Director: Neal S. Peachey, Ph.D.
Department of Ophthalmic Research
Cole Eye Institute
9500 Euclid Avenue, i32
Office telephone: 216.445.1942
Members of the Peachey lab, from left, are Sherry Ball, Ph.D., Elisa Bala, M.D., Jiang Wu, M.D., Neal Peachey, Ph.D., Minzhong Yu, M.D., Ph.D., and Ruth Yarnevic, B.S.
Goals and projects
Mouse Retinal Electrophysiology
As the mouse has become the premiere laboratory model for retina research, it has become increasingly important to develop objective measures of retinal function that can be used to evaluate the function of different classes of retinal cells.
We have adopted a noninvasive technique that has been used to investigate the origins of visual dysfunction in human hereditary and acquired retinal disorders. The ERG (electroretinogram) is the mass electrical response of the retina to light. In the research laboratory, the response provides a sensitive means to evaluate experimental therapies for retinal disease, which can be repeated at different time points on the same animal. In addition, the ERG is used to characterize the effects of pharmacological manipulation or introduction of gene defects.
By controlling the conditions under which stimuli are presented, the activity of the rod or cone visual pathways can be monitored independently. Based on contributions from a number of investigators, it is now possible to relate the different components that comprise the rod-mediated ERG to the major cell types of the rod visual pathway. This knowledge has led to a comprehensive model of the rod ERG which finds wide application.
In comparison, the components that underlie the mouse cone ERG have not been identified. As a major focus of the CEI research program is macular degeneration, we are using pharmacological agents that block transmission from cone photoreceptors to second order neurons that comprise the cone pathway (cone depolarizing bipolar cells, and the cone hyperpolarizing bipolar cells) to determine the contribution of these cell types to the cone ERG. At the completion of this work, we will define a model capable of relating the components of the cone ERG to the cells that comprise the cone pathway.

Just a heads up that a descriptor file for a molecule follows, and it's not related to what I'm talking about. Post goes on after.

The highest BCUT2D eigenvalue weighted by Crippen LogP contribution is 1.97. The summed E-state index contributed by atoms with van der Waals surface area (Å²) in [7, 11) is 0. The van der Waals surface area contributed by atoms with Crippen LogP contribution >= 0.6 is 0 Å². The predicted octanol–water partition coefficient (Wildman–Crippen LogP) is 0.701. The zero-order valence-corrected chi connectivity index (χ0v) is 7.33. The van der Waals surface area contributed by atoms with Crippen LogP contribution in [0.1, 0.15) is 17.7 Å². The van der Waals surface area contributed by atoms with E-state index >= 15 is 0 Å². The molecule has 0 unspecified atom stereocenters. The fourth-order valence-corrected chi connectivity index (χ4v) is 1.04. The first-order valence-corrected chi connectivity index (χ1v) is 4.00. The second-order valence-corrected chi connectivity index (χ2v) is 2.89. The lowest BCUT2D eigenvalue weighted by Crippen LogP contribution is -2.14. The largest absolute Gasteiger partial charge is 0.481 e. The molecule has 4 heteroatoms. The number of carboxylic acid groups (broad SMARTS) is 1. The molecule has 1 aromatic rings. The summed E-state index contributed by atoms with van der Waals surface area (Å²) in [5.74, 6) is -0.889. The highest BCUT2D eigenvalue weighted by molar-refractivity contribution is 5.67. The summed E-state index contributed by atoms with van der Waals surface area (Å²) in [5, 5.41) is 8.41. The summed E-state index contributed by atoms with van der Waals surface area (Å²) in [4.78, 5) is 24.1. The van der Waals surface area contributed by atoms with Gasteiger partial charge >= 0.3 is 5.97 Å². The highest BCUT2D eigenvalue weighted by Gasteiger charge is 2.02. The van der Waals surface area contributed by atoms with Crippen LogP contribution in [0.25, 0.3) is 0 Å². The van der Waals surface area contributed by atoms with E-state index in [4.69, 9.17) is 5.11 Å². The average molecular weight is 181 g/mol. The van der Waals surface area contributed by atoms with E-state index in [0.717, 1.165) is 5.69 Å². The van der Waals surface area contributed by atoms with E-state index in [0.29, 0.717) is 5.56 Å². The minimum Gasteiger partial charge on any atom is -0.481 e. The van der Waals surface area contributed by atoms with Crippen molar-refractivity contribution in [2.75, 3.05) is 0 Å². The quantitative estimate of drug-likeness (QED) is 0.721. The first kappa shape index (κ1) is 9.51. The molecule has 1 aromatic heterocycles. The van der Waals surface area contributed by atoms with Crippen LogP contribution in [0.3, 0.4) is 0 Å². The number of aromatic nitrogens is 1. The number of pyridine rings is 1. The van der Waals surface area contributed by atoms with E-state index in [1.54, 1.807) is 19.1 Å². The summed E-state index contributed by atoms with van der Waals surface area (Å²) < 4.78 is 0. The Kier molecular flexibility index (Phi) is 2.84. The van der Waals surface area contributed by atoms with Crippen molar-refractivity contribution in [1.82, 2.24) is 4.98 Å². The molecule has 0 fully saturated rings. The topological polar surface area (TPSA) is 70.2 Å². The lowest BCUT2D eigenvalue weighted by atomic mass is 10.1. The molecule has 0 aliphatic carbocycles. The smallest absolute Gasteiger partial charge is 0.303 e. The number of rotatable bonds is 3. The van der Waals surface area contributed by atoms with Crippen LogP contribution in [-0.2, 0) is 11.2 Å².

In collaboration with Alan D. Marmorstein, Ph.D., we have also developed a noninvasive procedure for recording the electrical response of the retinal pigment epithelium (RPE) to light. In comparison to the rod and cone ERGs mentioned above, the RPE components are very slow, necessitating dc-recording. This procedure will be particularly useful in characterizing rodent models expressing mutant RPE genes.
Mouse Models of Congenital Stationary Night Blindness
For the past several years, we have been working with a naturally occurring mouse model of complete congenital stationary night blindness (CSNB1). This mutant, named nob, involves a defect in transmission from rod and cone photoreceptors to depolarizing bipolar cells. The nob mouse carries a mutation in the nyctalopin gene, which is also the gene involved in human CSNB1. As the function of nyctalopin is unknown, studies are under way to define the role of this protein in normal retinal function and development.
We have also identified a mouse model of another form of human disease, incomplete CSNB (CSNB2). The mouse model involves the CNS-specific deletion of the gene encoding a subunit of the L-type calcium channel that normally regulated release of glutamate at the photoreceptor terminal. These mice develop the same phenotype seen in patients with CSNB2, which involve mutations in the a 1F subunit. Studies are under way to define the role of L-type calcium channels in ribbon synapse formation.
Evaluation of the Retina with a Sub-retinal Microphotodiode Array
This project concerns the tissue compatibility of a subretinal microphotodiode array that has been developed in an attempt to restore vision in patients blinded by diseases causing photoreceptor degeneration. In these diseases, only the photoreceptors degenerate, sparing the inner retinal neurons. The microphotodiode approach relies on electrical stimulation of these inner retinal layers to propagate the visual signal centrally.
In the course of evaluating several implant designs, we have developed a body of data indicating that the implant has good biocompatibility and have found that the use of specific materials for implant fabrication results in a device that will respond consistently for up to 3 years following implantation. While the implant induces disorganization of the inner retinal cell layers, there is no loss of inner retinal neurons in the implanted retina. In addition, the use of cytochemical markers has identified subtle but reproducible changes in the distribution of inhibitory neurons in the inner retina.
We are trying to determine the time course over which these changes occur. The data derived from these studies will provide valuable information on how the inner retina responds to the implant, and may also define areas for implant design improvements.